The same way that finding a bullet casing on the floor does not mean that a gun shooting was the cause for the bullet being at that spot. Since there could have been someone that unassembled a bullet and put the shell there, maybe is a fake casing from a Keychain. Or maybe a bullet factory may be not too far from there. However, with background evidence being introduced we can derive different conclusions using logic. Like if there is an impact, signs of combustion in the casing, and eyewitnesses reported hearing gunshots. We can conclude rationally that a gun was shot. Even though we may not have absolute certainty, anyone would agree that a gunshot is the best explanation for the evidence.
A critic may say that maybe someone faked the gunshot, but based on an inference to the best explanation, we can see the critic’s view is not the most rational explanation of the evidence, which we would consider to be cynicism rather than mere skepticism. As portrayed by Occam’s razor, the simpler explanation is the most likely one due to unnecessarily multiplying variants. Thus, the simpler explanation is preferred until either proven otherwise, or equal or better evidence is brought for a difference hypothesis.
As with the bullet example, we are on the same situation with the resurrection of Jesus. The evidence clearly established those facts, to the point that the even nearly all of the biggest skeptics accept these four facts. So now we have to rationalize, what is the best explanation for these events. As expected, skeptics presuppose naturalism. Which of course leads to a huge bias for natural explanations.
Skeptics resort to desperate explanations such as the “hallucinations hypothesis” for the postmortem appearances of Jesus. Even though we have never observed nor proved that such hallucinations are even possible at all. What we do know, is that hallucinations do not happen in large groups, for long periods of time like several hours, to different people at the same time in different places. People involved including followers, enemies, skeptics, and the indifferent. Thus, naturalistic explanations cannot fit what we do know from science, and we know they make arbitrary claims that do not fit the evidence. Naturalism would not have the same explanatory power and scope that Jesus’s claims being true will have. As mentioned before is not about what is possible, but what is the best explanation that we can draw from the evidence and background information.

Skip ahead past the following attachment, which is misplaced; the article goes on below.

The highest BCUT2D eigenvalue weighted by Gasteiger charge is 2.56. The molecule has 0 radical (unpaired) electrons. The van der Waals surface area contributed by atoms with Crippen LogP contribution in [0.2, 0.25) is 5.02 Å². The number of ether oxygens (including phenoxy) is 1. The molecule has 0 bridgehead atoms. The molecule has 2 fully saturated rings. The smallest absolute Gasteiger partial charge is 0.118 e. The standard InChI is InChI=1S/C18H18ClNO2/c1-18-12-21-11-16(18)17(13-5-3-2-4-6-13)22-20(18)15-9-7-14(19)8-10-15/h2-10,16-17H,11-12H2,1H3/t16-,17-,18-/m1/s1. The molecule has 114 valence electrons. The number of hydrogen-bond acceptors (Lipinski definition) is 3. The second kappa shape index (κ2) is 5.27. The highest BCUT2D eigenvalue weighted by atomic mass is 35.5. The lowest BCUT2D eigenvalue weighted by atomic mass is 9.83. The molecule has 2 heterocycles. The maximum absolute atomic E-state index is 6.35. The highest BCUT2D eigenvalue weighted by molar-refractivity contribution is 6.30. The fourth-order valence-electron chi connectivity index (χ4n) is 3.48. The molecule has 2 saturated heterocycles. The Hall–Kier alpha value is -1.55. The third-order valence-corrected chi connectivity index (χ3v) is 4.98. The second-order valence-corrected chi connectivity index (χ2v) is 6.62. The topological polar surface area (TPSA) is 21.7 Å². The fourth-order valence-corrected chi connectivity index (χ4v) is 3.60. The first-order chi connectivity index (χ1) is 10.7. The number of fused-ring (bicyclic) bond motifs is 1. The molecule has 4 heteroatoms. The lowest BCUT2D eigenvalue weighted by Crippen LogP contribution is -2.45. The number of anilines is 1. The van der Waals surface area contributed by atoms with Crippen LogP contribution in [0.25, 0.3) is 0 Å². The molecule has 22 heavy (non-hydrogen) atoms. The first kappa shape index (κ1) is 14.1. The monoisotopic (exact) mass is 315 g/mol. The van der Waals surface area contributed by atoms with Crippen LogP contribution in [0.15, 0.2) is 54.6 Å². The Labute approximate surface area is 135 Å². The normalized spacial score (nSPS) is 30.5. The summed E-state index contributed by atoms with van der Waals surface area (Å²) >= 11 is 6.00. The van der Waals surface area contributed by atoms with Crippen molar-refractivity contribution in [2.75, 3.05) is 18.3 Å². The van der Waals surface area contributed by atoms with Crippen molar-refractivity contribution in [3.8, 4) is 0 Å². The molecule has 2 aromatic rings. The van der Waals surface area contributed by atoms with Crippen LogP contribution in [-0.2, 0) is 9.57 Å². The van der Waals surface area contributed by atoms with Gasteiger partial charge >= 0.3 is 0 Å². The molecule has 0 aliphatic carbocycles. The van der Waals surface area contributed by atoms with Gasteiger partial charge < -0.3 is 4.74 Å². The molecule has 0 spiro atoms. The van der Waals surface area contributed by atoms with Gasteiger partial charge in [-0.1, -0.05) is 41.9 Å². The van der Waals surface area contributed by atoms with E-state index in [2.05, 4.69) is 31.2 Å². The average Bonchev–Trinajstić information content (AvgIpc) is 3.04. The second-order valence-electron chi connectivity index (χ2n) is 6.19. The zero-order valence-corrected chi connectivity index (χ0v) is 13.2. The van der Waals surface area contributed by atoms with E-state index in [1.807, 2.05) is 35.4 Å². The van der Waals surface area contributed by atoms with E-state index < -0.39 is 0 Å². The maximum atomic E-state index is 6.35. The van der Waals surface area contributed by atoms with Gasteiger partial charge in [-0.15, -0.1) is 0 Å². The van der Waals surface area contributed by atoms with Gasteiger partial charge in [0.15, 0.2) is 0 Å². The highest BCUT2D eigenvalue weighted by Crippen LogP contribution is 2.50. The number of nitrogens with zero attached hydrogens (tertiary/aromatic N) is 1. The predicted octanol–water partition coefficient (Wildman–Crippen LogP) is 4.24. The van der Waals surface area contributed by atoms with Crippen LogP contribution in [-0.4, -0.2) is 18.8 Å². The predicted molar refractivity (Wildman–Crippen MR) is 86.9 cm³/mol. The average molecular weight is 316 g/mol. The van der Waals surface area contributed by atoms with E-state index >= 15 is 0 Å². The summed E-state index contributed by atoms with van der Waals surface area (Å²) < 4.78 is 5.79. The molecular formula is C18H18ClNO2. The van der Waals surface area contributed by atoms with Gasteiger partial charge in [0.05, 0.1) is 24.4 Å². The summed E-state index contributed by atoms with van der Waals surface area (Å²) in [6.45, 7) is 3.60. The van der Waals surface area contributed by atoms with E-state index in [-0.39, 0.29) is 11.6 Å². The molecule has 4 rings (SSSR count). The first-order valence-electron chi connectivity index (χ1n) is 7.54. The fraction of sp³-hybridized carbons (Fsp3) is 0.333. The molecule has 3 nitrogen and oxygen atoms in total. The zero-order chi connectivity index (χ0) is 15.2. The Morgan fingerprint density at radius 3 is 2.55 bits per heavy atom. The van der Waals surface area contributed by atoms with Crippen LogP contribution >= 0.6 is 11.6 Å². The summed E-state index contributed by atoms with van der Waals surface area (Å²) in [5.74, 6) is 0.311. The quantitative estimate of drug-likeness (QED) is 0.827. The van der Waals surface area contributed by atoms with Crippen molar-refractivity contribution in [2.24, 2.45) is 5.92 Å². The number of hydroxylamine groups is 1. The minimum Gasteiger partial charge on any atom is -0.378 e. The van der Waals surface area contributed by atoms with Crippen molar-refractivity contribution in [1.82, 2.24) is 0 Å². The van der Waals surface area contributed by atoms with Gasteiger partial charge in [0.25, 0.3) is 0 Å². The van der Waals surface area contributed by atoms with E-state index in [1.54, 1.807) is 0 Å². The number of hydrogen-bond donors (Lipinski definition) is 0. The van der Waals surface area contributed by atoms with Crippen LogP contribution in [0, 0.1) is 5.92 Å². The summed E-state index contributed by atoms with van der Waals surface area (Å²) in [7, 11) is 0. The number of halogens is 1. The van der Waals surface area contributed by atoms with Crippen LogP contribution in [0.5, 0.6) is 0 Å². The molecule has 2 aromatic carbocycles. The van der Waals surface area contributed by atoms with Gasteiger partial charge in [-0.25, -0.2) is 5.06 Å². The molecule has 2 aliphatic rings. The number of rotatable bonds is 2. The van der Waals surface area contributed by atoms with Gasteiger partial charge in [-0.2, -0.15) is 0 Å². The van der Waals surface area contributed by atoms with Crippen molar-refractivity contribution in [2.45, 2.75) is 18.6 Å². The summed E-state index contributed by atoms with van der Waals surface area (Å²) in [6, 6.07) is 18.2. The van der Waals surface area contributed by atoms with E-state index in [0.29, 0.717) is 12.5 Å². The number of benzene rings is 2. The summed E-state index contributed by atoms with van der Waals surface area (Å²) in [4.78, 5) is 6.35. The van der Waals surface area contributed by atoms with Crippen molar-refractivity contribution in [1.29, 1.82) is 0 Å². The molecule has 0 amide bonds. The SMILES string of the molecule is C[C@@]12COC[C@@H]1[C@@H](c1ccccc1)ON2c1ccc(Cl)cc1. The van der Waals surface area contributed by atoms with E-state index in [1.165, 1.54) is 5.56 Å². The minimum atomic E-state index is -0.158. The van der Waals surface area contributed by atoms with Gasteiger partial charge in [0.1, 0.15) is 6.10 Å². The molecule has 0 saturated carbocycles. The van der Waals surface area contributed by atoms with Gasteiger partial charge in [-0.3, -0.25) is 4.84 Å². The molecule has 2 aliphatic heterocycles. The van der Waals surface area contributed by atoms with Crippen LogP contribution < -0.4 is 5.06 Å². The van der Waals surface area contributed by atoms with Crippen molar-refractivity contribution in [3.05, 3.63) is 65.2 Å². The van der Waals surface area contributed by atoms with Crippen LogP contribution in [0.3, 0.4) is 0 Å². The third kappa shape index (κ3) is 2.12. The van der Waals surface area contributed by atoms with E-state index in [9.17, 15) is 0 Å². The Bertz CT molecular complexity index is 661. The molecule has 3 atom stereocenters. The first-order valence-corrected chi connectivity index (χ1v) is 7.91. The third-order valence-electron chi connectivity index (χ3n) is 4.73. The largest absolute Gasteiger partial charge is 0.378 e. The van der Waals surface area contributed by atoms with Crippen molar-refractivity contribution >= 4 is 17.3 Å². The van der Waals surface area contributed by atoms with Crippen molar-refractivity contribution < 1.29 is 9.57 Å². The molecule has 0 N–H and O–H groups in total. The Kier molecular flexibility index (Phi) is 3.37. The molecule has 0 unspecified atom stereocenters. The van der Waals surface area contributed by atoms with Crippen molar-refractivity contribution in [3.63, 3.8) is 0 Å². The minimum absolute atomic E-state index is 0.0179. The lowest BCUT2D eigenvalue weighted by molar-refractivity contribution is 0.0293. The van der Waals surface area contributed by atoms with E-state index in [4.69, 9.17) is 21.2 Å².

We see the same cynicism when it comes to the death of Jesus by crucifixion. Some skeptics try to argue for what is called “the swoon theory” claiming that Jesus survived the crucifixion, simply passing out to then just come out alive. However, this is enormously problematic due to what we know from the Roman empire. Romans were experts in torture and professionals in killing. We know it would have been a miracle if someone would actually survive a Roman crucifixion. Things like blood loss, the spear stabbing his side, infections to his fully open wounds, and crucifixion being asphyxiating, simply would not have let him survive.
As seen with this case, the skeptic has a huge intellectual price to pay to stay skeptical. The skeptic must deny what we know from studies in psychology to stick to their hallucination hypothesis. They must deny our medical knowledge, historical knowledge, would have to introduce implausible motives, and arbitrary hypothesis in order to defend naturalism. Which is the same skepticism we see on studies of near-death experiences, documented miracles, cosmological arguments for the existence of God, and the obvious appearance of everything being created as believed by almost every human in history from even the most remote and previously unexplored islands.
As Christians we should not be afraid by their skepticism, as long as skeptics cannot build a better explanation, then the Christian view best explains the evidence. Which means you are rationally justified to stay or become a Christian like the historian Dr. Gary Habermas did based on the minimal facts case.